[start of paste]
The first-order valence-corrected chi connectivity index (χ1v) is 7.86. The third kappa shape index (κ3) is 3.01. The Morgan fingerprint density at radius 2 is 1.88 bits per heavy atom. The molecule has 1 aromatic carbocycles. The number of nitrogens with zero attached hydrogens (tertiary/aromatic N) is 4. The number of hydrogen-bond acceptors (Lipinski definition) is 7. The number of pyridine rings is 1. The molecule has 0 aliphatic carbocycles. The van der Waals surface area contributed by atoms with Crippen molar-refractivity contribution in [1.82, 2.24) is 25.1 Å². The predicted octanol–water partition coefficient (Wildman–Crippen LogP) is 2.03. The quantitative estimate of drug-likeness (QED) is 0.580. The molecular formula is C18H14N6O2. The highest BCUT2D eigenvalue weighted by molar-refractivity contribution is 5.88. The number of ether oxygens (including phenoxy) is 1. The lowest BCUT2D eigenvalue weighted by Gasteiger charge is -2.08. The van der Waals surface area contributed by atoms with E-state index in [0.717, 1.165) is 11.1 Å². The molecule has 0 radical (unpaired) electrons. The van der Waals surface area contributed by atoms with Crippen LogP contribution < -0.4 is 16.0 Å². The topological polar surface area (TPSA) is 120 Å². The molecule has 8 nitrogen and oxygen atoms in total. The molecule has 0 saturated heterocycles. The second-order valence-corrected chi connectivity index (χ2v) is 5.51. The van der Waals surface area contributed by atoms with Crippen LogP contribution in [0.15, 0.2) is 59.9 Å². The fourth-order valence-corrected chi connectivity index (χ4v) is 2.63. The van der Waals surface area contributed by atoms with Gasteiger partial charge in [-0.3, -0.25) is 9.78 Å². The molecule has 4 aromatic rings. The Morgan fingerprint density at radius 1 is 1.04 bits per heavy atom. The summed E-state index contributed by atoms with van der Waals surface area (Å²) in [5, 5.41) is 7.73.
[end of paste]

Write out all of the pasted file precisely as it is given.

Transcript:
The first-order valence-corrected chi connectivity index (χ1v) is 7.86. The third kappa shape index (κ3) is 3.01. The Morgan fingerprint density at radius 2 is 1.88 bits per heavy atom. The molecule has 1 aromatic carbocycles. The number of nitrogens with zero attached hydrogens (tertiary/aromatic N) is 4. The number of hydrogen-bond acceptors (Lipinski definition) is 7. The number of pyridine rings is 1. The molecule has 0 aliphatic carbocycles. The van der Waals surface area contributed by atoms with Crippen molar-refractivity contribution in [1.82, 2.24) is 25.1 Å². The predicted octanol–water partition coefficient (Wildman–Crippen LogP) is 2.03. The quantitative estimate of drug-likeness (QED) is 0.580. The molecular formula is C18H14N6O2. The highest BCUT2D eigenvalue weighted by molar-refractivity contribution is 5.88. The number of ether oxygens (including phenoxy) is 1. The lowest BCUT2D eigenvalue weighted by Gasteiger charge is -2.08. The van der Waals surface area contributed by atoms with E-state index in [0.717, 1.165) is 11.1 Å². The molecule has 0 radical (unpaired) electrons. The van der Waals surface area contributed by atoms with Crippen LogP contribution < -0.4 is 16.0 Å². The topological polar surface area (TPSA) is 120 Å². The molecule has 8 nitrogen and oxygen atoms in total. The molecule has 0 saturated heterocycles. The second-order valence-corrected chi connectivity index (χ2v) is 5.51. The van der Waals surface area contributed by atoms with Crippen LogP contribution in [0.15, 0.2) is 59.9 Å². The fourth-order valence-corrected chi connectivity index (χ4v) is 2.63. The van der Waals surface area contributed by atoms with Gasteiger partial charge in [-0.3, -0.25) is 9.78 Å². The molecule has 4 aromatic rings. The Morgan fingerprint density at radius 1 is 1.04 bits per heavy atom. The summed E-state index contributed by atoms with van der Waals surface area (Å²) in [5, 5.41) is 7.73.